New Musik were formed in 1977 by Mansfield who explained, “Initially New Musik was a three-piece band which was myself, Phil Towner as a drummer and Tony Hibbert was the bass player. The majority of the keyboards I did myself, although I came across more as the guitarist and the singer. And then the fourth member, Clive Gates, was brought in, mainly as an additional member, it was a very small unit so it was necessary to make it a four-piece band.” Nick Straker, who was a friend of Mansfield’s from the same area was briefly in the original line up. Straker explained how he got involved, “Most of us went to the same school (Spencer Park in South London which no longer exists) this also includes Dennis Bovell and other members of the original Matumbi. I joined a disco band in 1976 called Limmie Funk Limited (Limmie was from Limmie and the Family Cookin’) Pete Hammond was the bass player, Phil Towner was the drummer and Tony Mansfield actually became our Roadie for a time! The intention was for myself, Tony, Phil and Tony Hibbert to form a band and start putting down some tracks at a studio (TMC) where we had a deal to record and pay later.” Straker went on to form his own band and had one hit in 1980 called A Walk in the Park on which Mansfield played guitar.

They were signed to GTO records who preferred to sign Tony as a solo artist, but he insisted he bring the band with him. They agreed but one probably reason they remained slightly under the radar is the lack of promotion outside of radio. “New Musik is one of those names which easily catch on,” Mansfield explained in an interview with Sounds in 1980. “Our promotion has been low key so far, no badges or T-shirts yet, but is has caught on with radio people. Even Gerald Harper’s (on Capital Radio) playing the new single! Radio music is usually seen as run of the mill,”

Their songs are more meaningful than they may appear, “I find it easier to write about real situations than writing love songs,” Mansfield told Record Mirror in 1980. “I like things to mean something. It’s a challenge to write something sensible in a few lines and mean something. Straight Lines was very simple. It’s about making decisions. You can go one way or another but whatever you decide is, in the long run, one specific way from A to B. [The follow up] Living by Numbers is a similar thing, we are all living by numbers. Whatever situation you are in is based on a statistical thing. You are born and given a number on a birth certificate, you drive a car and you get registered – you’re always a specific age. It’s a bit morbid. I don’t want to be morbid but you’ve got to look at realities of what’s around. It’s all down to reality.” What about the next single, This world of Water? “It’s really doomy, a really nasty song. The whole LP is doomy. We’re doomy,” he told Sounds. “But it’s put in such a jolly way that people don’t take in the words. New Musik is something new. People who’ve heard our records or seen us live just aren’t certain about it all. The idea of New Musik preceded Gary Numan’s first hit; the synthesised percussive sounds, we were doing that ages ago. The John Foxx used the same riff as in ‘Sanctuary’ on Underpass. It’s on our old demos, honest!”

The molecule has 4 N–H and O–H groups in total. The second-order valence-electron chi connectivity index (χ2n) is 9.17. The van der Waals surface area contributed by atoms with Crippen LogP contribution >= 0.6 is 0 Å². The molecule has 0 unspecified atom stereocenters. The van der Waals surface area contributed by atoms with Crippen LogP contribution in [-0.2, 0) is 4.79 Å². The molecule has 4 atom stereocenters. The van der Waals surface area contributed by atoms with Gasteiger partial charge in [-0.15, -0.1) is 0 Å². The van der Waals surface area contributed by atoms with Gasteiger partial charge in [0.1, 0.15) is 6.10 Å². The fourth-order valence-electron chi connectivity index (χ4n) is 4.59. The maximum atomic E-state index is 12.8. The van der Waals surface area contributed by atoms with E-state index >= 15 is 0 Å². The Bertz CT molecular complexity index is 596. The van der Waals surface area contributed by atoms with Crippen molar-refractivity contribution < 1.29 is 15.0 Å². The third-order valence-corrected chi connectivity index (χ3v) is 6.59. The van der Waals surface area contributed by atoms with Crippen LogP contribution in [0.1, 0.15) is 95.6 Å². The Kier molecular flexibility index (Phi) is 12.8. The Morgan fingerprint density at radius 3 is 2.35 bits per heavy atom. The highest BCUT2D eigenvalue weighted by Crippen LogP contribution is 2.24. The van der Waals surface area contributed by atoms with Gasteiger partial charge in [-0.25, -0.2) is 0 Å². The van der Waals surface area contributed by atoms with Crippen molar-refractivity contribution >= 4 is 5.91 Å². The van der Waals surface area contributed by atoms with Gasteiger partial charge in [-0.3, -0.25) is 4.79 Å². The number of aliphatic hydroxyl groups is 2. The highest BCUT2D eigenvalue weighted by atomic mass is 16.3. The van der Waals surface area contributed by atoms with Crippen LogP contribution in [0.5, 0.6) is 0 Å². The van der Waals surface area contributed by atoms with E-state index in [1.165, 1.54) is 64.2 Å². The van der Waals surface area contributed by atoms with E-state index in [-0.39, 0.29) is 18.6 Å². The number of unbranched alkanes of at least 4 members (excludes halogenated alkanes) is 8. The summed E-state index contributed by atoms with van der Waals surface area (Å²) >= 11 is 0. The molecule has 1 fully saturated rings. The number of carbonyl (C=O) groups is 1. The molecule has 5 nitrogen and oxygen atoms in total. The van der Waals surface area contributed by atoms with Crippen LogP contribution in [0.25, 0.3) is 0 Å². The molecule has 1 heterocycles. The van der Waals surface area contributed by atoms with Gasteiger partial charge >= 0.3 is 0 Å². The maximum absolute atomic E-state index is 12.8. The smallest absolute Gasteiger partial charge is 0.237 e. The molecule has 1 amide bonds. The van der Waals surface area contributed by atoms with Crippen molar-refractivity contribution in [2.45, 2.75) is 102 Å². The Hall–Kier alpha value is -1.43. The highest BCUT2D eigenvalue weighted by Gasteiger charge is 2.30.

Clive now works for a software company and Tony has a live music bar in South London, but Tony is still making new music as New Musik and Tony’s brother, Lee, launched a Youtube channel showing some exclusive items for the fans.

Mansfield turned his hand to production for other artists and had success with Captain Sensible and even co-wrote his hit There Are More Snakes Than Ladders. Later in the 1980s, he worked with Mari Wilson, Aztec Camera and A-ha.

Pass the Dutchie (Musical Youth)

It’s often cited that Michael Jackson was the first black act to received regular rotation on MTV when it launched in 1981, which is not quite true. He was the first black (which he was then) solo act, but this week’s act beat him to it by just a few weeks. They were Musical Youth but, unfortunately, they suffered the same drawback as Laurie London in the 1950s and Our Kid in the mid-1970s which was, because they were too young to tour and promote their songs, their career was limited. Both the aforementioned had one hit each, but at least Musical Youth managed seven.

Freddie Waite, a former singer with Jamaican band, The Techniques, was teaching music at his local community centre in Birmingham. He began assembling a band in 1979 with his two sons Patrick on bass and Junior on drums and he named them Musical Express. He set up some auditions and found the keyboard player, Michael Grant. Michael suggested that his brother Kelvin (then only eight), who played guitar did an audition. Once Freddie saw his performance, he recruited him as well. Finally, he brought in the vocalist, Dennis Seaton. In late 1979 he changed their name to Musical Youth and they showed the potential of being Britain’s answer to The Jackson 5.